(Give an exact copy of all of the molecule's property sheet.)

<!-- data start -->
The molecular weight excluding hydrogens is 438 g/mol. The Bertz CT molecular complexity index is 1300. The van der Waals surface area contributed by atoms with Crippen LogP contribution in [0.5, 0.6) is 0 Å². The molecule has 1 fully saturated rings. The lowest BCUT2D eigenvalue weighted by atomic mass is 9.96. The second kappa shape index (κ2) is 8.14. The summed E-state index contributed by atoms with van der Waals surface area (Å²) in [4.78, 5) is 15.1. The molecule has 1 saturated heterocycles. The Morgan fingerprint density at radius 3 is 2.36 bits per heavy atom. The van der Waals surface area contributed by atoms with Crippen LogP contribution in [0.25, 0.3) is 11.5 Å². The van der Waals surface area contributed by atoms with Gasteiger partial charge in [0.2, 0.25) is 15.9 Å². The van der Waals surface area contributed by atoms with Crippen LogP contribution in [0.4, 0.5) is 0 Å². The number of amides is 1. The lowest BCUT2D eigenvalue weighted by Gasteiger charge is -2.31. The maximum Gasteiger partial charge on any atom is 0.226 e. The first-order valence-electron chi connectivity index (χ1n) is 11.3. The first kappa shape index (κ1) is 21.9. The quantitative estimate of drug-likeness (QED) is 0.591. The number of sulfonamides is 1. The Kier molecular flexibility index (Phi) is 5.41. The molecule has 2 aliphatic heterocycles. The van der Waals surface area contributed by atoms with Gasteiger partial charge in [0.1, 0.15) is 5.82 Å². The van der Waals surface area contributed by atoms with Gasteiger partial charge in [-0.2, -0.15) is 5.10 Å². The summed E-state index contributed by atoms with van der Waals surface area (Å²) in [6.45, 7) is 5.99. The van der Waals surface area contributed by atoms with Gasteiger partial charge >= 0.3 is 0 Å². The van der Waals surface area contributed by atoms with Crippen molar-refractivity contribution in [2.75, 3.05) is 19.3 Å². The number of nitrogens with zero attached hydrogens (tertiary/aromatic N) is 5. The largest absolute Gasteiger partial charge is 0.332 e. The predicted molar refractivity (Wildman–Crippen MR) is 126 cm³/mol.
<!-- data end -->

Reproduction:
The molecular weight excluding hydrogens is 438 g/mol. The Bertz CT molecular complexity index is 1300. The van der Waals surface area contributed by atoms with Crippen LogP contribution in [0.5, 0.6) is 0 Å². The molecule has 1 fully saturated rings. The lowest BCUT2D eigenvalue weighted by atomic mass is 9.96. The second kappa shape index (κ2) is 8.14. The summed E-state index contributed by atoms with van der Waals surface area (Å²) in [4.78, 5) is 15.1. The molecule has 1 saturated heterocycles. The Morgan fingerprint density at radius 3 is 2.36 bits per heavy atom. The van der Waals surface area contributed by atoms with Crippen LogP contribution in [0.25, 0.3) is 11.5 Å². The van der Waals surface area contributed by atoms with Gasteiger partial charge in [0.2, 0.25) is 15.9 Å². The van der Waals surface area contributed by atoms with Crippen LogP contribution in [0.4, 0.5) is 0 Å². The number of amides is 1. The lowest BCUT2D eigenvalue weighted by Gasteiger charge is -2.31. The maximum Gasteiger partial charge on any atom is 0.226 e. The first-order valence-electron chi connectivity index (χ1n) is 11.3. The first kappa shape index (κ1) is 21.9. The quantitative estimate of drug-likeness (QED) is 0.591. The number of sulfonamides is 1. The Kier molecular flexibility index (Phi) is 5.41. The molecule has 2 aliphatic heterocycles. The van der Waals surface area contributed by atoms with Gasteiger partial charge in [0.1, 0.15) is 5.82 Å². The van der Waals surface area contributed by atoms with Gasteiger partial charge in [-0.2, -0.15) is 5.10 Å². The summed E-state index contributed by atoms with van der Waals surface area (Å²) in [6.45, 7) is 5.99. The van der Waals surface area contributed by atoms with Gasteiger partial charge >= 0.3 is 0 Å². The van der Waals surface area contributed by atoms with Crippen molar-refractivity contribution in [2.75, 3.05) is 19.3 Å². The number of nitrogens with zero attached hydrogens (tertiary/aromatic N) is 5. The largest absolute Gasteiger partial charge is 0.332 e. The predicted molar refractivity (Wildman–Crippen MR) is 126 cm³/mol.